- killed - they were assassins.
22) So, the commander let the young man go, urging him, "Do not tell anyone that you have reported this to me." – Claudius Lysias did not reveal his intentions to the nephew. He only asked that the report remain confidential. The spreading of the report could be bad for both of them.
23) Then he called two of his officers and said, "Get two hundred soldiers ready to go to Caesarea, along with seventy horsemen and two hundred spearmen, by nine o'clock tonight." [Note: This was calculated according to Jewish time]. – Four hundred and seventy armed soldiers were sent to take Paul from Jerusalem about nightfall. Secrecy was the first defense.
- officers - centurions, leaders of 100 men each.
- Caesarea is the Roman capital for the area. Court was held there.
- If there is enough military power, there will not be a fight.
24) And he [also] requested that they furnish animals for Paul to ride so he could be brought safely to Felix, the governor. – Paul was used to walking. This part of his trip to Rome is in comparative luxury.
25) The commander then wrote a letter like this: – The Roman law required a "cover letter" to explain why this man was being sent.
- like this: Luke says this is not a precise copy.
26) "Claudius Lysias, [commander of the battalion, is writing] to His Excellency, Governor Felix. Greetings:
27) This man [i.e., Paul] was grabbed by the Jews and almost killed by them when I discovered what they were doing and rescued him, after learning that he was a Roman citizen. – The way this report is written makes Claudius Lysias a bit more of a hero than he was. He learned that Paul was a Roman citizen only after Paul reported this himself to forestall a beating.
- Being a Roman citizen put Paul under the jurisdiction of the Roman Court at Caesarea.
28) So, I brought him before the Council because I wanted to know the reasons for the charges [they were] bringing against him.
29) I found out that he was being accused over questions regarding their law, but that they had no charges against him deserving of the death penalty, or [even] of being kept in prison. – Claudius Lysias believed that no crime was committed. The issues were questions regarding their law.
- The Romans had long-term jails. The Jews did not.
30) And when I was told that there was a plot against the man, I sent him to you immediately, also ordering his accusers to present their case against him in front of you." – He planned to give out these orders, but the record does not say he had done it yet.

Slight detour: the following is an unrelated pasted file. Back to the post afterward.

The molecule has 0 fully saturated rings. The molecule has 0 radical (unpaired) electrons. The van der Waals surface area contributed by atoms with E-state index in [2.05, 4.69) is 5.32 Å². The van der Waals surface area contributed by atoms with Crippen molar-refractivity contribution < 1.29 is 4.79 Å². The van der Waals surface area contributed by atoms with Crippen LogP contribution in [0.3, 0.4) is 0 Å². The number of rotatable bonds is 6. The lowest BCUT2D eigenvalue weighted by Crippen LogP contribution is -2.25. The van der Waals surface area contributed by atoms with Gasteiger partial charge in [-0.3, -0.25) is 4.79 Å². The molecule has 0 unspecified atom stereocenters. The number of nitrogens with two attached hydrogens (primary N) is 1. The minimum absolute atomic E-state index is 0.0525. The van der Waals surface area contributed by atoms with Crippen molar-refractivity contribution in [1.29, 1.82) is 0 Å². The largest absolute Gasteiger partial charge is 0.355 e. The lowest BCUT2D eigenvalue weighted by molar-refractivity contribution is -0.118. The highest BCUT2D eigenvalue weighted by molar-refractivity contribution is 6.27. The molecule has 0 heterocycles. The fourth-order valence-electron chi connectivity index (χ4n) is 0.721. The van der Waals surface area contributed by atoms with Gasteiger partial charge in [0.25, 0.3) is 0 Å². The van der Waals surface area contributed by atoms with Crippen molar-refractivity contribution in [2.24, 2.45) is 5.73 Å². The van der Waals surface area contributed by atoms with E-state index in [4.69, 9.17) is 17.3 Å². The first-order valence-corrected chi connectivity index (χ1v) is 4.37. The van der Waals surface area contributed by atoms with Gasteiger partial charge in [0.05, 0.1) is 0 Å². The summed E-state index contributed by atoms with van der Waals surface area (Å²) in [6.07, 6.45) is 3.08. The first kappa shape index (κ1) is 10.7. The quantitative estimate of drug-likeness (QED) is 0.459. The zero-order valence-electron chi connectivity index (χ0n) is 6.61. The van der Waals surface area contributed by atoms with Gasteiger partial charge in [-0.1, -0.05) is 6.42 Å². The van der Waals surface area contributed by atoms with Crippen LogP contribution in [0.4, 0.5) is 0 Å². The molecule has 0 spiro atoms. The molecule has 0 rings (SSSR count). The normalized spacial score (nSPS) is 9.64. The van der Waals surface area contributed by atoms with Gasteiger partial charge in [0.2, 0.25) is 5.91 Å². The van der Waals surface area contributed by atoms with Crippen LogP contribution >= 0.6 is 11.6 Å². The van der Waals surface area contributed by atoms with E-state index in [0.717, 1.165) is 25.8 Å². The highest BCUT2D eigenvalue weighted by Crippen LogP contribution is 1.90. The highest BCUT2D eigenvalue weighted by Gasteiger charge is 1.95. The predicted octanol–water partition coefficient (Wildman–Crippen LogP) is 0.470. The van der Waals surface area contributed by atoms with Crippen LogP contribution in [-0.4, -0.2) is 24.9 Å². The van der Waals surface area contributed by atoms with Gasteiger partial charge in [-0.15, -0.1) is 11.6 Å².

- Now the Jews were ordered into a Roman court. This will handicap their case. Failure to appear could have serious repercussions for these Jewish leaders.
31) So, the soldiers took charge of Paul and took him at night to Antipatris [Note: This was a town on the road between Jerusalem and Caesarea] as they were ordered. – They traveled 30 miles that night. They must have been tired when they arrived at Antipatris.
- The location of ancient Antipatris is uncertain.
32) The next day the soldiers allowed the horsemen to go on with Paul, while they [themselves] returned to headquarters. – Paul was still guarded by 70 cavalrymen. The foot soldiers walked back to Jerusalem.
- The soldiers might be needed at headquarters if a riot ensued.
33) When they came to Caesarea and delivered the letter to the governor, they presented Paul before him. – Philip the Evangelist lived here. Did he know that Paul was returning to Caesarea as a prisoner of the Roman government?
34) And when the governor read the letter, he asked what province Paul was from. When he learned that he was from Cilicia, – Learned: he asked Paul.
35) he said, "I will hear your case fully when your accusers also get here." Then he ordered that Paul be kept [under guard] in Herod's palace. – Now Paul had advanced to the Roman court system.
- Paul may have had nice circumstances for living.